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Where the spooks get their coffee fix: The busiest Starbucks in the US is also the most secretive

The secret CIA Starbucks

The coffee shop is deep inside the agency's forested Virginia compound
Revealed: How the Establishment closed ranks over fallout from Loch Ness Monster 'sighting'

How the Establishment closed ranks over fallout from Nessie 'sighting'

The Natural History Museum's chief scientist was dismissed for declaring he had found the monster
One million Britons using food banks, according to Trussell Trust

One million Britons using food banks

Huge surge in number of families dependent on emergency food aid
Excavation at Italian cafe to fix rising damp unearths 2,500 years of history in 3,000 amazing objects

2,500 years of history in 3,000 amazing objects

Excavation at Italian cafe to fix rising damp unearths trove
The Hubble Space Telescope's amazing journey, 25 years on

The Hubble Space Telescope's amazing journey 25 years on

The space telescope was seen as a costly flop on its first release
Did Conservative peer Lord Ashcroft quit the House of Lords to become a non-dom?

Did Lord Ashcroft quit the House of Lords to become a non-dom?

A document seen by The Independent shows that a week after he resigned from the Lords he sold 350,000 shares in an American company - netting him $11.2m
Apple's ethnic emojis are being used to make racist comments on social media

Ethnic emojis used in racist comments

They were intended to promote harmony, but have achieved the opposite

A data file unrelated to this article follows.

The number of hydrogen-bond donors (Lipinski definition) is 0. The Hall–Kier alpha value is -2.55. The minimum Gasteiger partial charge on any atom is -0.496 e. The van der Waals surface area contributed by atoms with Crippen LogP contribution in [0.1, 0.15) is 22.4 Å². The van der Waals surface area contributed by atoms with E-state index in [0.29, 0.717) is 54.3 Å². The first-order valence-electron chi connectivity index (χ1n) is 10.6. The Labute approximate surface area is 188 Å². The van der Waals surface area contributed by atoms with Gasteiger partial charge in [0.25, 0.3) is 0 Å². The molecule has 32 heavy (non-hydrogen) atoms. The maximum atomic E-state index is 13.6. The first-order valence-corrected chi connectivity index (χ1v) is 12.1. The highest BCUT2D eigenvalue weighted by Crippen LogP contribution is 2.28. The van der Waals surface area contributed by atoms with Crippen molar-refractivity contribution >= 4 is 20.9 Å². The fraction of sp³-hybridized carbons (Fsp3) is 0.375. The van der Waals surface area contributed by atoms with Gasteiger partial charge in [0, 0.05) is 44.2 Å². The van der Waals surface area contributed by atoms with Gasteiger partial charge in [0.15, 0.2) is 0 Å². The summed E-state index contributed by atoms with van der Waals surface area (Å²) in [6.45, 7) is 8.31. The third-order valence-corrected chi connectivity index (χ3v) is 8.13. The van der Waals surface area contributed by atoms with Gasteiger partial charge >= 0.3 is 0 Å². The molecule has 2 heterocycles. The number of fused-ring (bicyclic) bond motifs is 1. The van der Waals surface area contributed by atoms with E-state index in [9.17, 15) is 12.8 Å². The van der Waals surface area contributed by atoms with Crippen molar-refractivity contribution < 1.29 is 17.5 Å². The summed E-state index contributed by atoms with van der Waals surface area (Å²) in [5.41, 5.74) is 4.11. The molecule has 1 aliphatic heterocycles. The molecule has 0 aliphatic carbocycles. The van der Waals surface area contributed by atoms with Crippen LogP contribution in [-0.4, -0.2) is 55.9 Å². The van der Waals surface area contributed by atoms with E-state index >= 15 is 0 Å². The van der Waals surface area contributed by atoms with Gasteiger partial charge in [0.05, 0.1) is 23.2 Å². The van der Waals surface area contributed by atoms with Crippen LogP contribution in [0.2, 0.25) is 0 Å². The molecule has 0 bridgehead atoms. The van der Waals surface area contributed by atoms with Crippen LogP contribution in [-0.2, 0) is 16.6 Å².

Sir Kenneth Branagh interview: 'My bones are in the theatre'

Sir Kenneth Branagh: 'My bones are in the theatre'

The actor-turned-director’s new company will stage five plays from October – including works by Shakespeare and John Osborne
The sloth is now the face (and furry body) of three big advertising campaigns

The sloth is the face of three ad campaigns

Priya Elan discovers why slow and sleepy wins the race for brands in need of a new image
How to run a restaurant: As two newbies discovered, there's more to it than good food

How to run a restaurant

As two newbies discovered, there's more to it than good food
Record Store Day: Remembering an era when buying and selling discs were labours of love

Record Store Day: The vinyl countdown

For Lois Pryce, working in a record shop was a dream job - until the bean counters ruined it
Usher, Mary J Blige and Will.i.am to give free concert as part of the Global Poverty Project

Mary J Blige and Will.i.am to give free concert

The concert in Washington is part of the Global Citizen project, which aims to encourage young people to donate to charity
10 best tote bags

Accessorise with a stylish shopper this spring: 10 best tote bags

We find carriers with room for all your essentials (and a bit more)
Paul Scholes column: I hear Manchester City are closing on Pep Guardiola for next summer – but I'd also love to see Jürgen Klopp managing in England

Paul Scholes column

I hear Manchester City are closing on Pep Guardiola for next summer – but I'd also love to see Jürgen Klopp managing in England
Jessica Ennis-Hill: 'I just want to give it my best shot'

Jessica Ennis-Hill: 'I just want to give it my best shot'

The heptathlete has gone from the toast of the nation to being a sleep-deprived mum - but she’s ready to compete again. She just doesn't know how well she'll do...